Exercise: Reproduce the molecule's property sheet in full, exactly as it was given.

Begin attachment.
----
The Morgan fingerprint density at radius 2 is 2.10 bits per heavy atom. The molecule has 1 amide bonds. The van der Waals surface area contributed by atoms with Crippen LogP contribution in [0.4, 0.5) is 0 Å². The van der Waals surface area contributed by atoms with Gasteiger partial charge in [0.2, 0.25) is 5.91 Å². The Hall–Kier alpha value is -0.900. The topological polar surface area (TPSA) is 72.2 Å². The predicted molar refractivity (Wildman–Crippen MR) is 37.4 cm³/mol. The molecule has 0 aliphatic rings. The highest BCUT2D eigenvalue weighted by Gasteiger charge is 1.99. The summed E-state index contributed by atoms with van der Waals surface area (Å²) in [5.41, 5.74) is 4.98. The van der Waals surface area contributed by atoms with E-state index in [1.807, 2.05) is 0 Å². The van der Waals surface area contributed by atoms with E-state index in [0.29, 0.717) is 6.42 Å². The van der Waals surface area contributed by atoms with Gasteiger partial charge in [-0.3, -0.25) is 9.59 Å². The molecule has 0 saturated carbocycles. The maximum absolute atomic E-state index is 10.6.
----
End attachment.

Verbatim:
The Morgan fingerprint density at radius 2 is 2.10 bits per heavy atom. The molecule has 1 amide bonds. The van der Waals surface area contributed by atoms with Crippen LogP contribution in [0.4, 0.5) is 0 Å². The van der Waals surface area contributed by atoms with Gasteiger partial charge in [0.2, 0.25) is 5.91 Å². The Hall–Kier alpha value is -0.900. The topological polar surface area (TPSA) is 72.2 Å². The predicted molar refractivity (Wildman–Crippen MR) is 37.4 cm³/mol. The molecule has 0 aliphatic rings. The highest BCUT2D eigenvalue weighted by Gasteiger charge is 1.99. The summed E-state index contributed by atoms with van der Waals surface area (Å²) in [5.41, 5.74) is 4.98. The van der Waals surface area contributed by atoms with E-state index in [1.807, 2.05) is 0 Å². The van der Waals surface area contributed by atoms with E-state index in [0.29, 0.717) is 6.42 Å². The van der Waals surface area contributed by atoms with Gasteiger partial charge in [-0.3, -0.25) is 9.59 Å². The molecule has 0 saturated carbocycles. The maximum absolute atomic E-state index is 10.6.